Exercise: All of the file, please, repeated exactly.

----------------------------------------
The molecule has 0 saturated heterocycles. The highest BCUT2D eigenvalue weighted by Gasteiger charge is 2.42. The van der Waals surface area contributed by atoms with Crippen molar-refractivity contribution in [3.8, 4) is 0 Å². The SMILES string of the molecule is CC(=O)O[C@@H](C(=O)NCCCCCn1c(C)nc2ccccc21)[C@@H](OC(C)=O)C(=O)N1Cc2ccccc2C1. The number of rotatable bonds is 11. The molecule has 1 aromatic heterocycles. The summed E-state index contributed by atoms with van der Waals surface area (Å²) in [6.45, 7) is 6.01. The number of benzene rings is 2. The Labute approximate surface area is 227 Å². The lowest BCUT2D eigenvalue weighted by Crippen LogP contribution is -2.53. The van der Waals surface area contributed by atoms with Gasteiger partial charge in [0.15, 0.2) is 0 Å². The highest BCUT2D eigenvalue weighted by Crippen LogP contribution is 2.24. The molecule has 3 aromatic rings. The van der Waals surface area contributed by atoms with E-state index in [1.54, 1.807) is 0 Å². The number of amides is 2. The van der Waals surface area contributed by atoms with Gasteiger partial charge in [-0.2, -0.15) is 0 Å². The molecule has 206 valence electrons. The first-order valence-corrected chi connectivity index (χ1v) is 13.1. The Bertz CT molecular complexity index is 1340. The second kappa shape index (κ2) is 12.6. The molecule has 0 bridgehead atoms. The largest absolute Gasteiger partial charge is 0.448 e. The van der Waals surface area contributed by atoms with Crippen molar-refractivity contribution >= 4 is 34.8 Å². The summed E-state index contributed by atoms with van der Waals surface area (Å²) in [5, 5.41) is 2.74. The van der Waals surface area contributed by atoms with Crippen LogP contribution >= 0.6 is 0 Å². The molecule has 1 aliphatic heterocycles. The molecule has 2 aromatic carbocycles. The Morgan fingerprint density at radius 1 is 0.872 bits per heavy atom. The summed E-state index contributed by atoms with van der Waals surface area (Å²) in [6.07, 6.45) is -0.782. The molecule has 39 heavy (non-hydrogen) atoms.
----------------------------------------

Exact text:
The molecule has 0 saturated heterocycles. The highest BCUT2D eigenvalue weighted by Gasteiger charge is 2.42. The van der Waals surface area contributed by atoms with Crippen molar-refractivity contribution in [3.8, 4) is 0 Å². The SMILES string of the molecule is CC(=O)O[C@@H](C(=O)NCCCCCn1c(C)nc2ccccc21)[C@@H](OC(C)=O)C(=O)N1Cc2ccccc2C1. The number of rotatable bonds is 11. The molecule has 1 aromatic heterocycles. The summed E-state index contributed by atoms with van der Waals surface area (Å²) in [6.45, 7) is 6.01. The number of benzene rings is 2. The Labute approximate surface area is 227 Å². The lowest BCUT2D eigenvalue weighted by Crippen LogP contribution is -2.53. The van der Waals surface area contributed by atoms with Gasteiger partial charge in [0.15, 0.2) is 0 Å². The highest BCUT2D eigenvalue weighted by Crippen LogP contribution is 2.24. The molecule has 3 aromatic rings. The van der Waals surface area contributed by atoms with E-state index in [1.54, 1.807) is 0 Å². The number of amides is 2. The van der Waals surface area contributed by atoms with Gasteiger partial charge in [-0.2, -0.15) is 0 Å². The molecule has 206 valence electrons. The first-order valence-corrected chi connectivity index (χ1v) is 13.1. The Bertz CT molecular complexity index is 1340. The second kappa shape index (κ2) is 12.6. The molecule has 0 bridgehead atoms. The largest absolute Gasteiger partial charge is 0.448 e. The van der Waals surface area contributed by atoms with Crippen molar-refractivity contribution >= 4 is 34.8 Å². The summed E-state index contributed by atoms with van der Waals surface area (Å²) in [5, 5.41) is 2.74. The van der Waals surface area contributed by atoms with Crippen LogP contribution >= 0.6 is 0 Å². The molecule has 1 aliphatic heterocycles. The molecule has 2 aromatic carbocycles. The Morgan fingerprint density at radius 1 is 0.872 bits per heavy atom. The summed E-state index contributed by atoms with van der Waals surface area (Å²) in [6.07, 6.45) is -0.782. The molecule has 39 heavy (non-hydrogen) atoms.